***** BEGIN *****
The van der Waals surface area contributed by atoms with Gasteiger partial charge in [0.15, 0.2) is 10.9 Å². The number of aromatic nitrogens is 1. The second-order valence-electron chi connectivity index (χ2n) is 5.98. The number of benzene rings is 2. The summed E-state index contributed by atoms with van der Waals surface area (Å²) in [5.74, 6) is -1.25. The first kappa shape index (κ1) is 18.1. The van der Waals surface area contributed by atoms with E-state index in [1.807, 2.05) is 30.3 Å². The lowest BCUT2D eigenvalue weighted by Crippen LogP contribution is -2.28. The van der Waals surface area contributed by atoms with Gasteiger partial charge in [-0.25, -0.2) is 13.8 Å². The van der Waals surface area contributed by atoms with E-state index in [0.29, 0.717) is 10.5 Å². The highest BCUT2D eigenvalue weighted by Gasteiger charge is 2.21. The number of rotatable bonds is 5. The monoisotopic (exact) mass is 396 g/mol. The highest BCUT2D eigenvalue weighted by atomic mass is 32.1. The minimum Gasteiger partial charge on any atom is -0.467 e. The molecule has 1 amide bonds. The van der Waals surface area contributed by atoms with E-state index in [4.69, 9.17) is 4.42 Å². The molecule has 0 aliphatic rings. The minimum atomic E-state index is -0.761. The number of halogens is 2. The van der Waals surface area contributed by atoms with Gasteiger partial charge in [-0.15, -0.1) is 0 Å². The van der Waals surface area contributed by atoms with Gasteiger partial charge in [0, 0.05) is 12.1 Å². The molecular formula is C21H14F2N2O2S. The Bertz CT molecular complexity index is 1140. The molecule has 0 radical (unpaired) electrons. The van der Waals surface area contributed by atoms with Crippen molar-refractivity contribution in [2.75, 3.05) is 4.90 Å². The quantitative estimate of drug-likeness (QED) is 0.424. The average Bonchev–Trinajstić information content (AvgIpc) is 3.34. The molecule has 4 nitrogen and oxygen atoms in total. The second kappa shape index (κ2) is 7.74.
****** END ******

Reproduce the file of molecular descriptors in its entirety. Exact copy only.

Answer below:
The van der Waals surface area contributed by atoms with Gasteiger partial charge in [0.15, 0.2) is 10.9 Å². The number of aromatic nitrogens is 1. The second-order valence-electron chi connectivity index (χ2n) is 5.98. The number of benzene rings is 2. The summed E-state index contributed by atoms with van der Waals surface area (Å²) in [5.74, 6) is -1.25. The first kappa shape index (κ1) is 18.1. The van der Waals surface area contributed by atoms with E-state index in [1.807, 2.05) is 30.3 Å². The lowest BCUT2D eigenvalue weighted by Crippen LogP contribution is -2.28. The van der Waals surface area contributed by atoms with Gasteiger partial charge in [-0.25, -0.2) is 13.8 Å². The van der Waals surface area contributed by atoms with E-state index in [0.29, 0.717) is 10.5 Å². The highest BCUT2D eigenvalue weighted by Gasteiger charge is 2.21. The number of rotatable bonds is 5. The monoisotopic (exact) mass is 396 g/mol. The highest BCUT2D eigenvalue weighted by atomic mass is 32.1. The minimum Gasteiger partial charge on any atom is -0.467 e. The molecule has 1 amide bonds. The van der Waals surface area contributed by atoms with E-state index in [4.69, 9.17) is 4.42 Å². The molecule has 0 aliphatic rings. The minimum atomic E-state index is -0.761. The number of halogens is 2. The van der Waals surface area contributed by atoms with Gasteiger partial charge in [-0.15, -0.1) is 0 Å². The van der Waals surface area contributed by atoms with Gasteiger partial charge in [0, 0.05) is 12.1 Å². The molecular formula is C21H14F2N2O2S. The Bertz CT molecular complexity index is 1140. The molecule has 0 radical (unpaired) electrons. The van der Waals surface area contributed by atoms with Crippen molar-refractivity contribution in [2.75, 3.05) is 4.90 Å². The quantitative estimate of drug-likeness (QED) is 0.424. The average Bonchev–Trinajstić information content (AvgIpc) is 3.34. The molecule has 4 nitrogen and oxygen atoms in total. The second kappa shape index (κ2) is 7.74.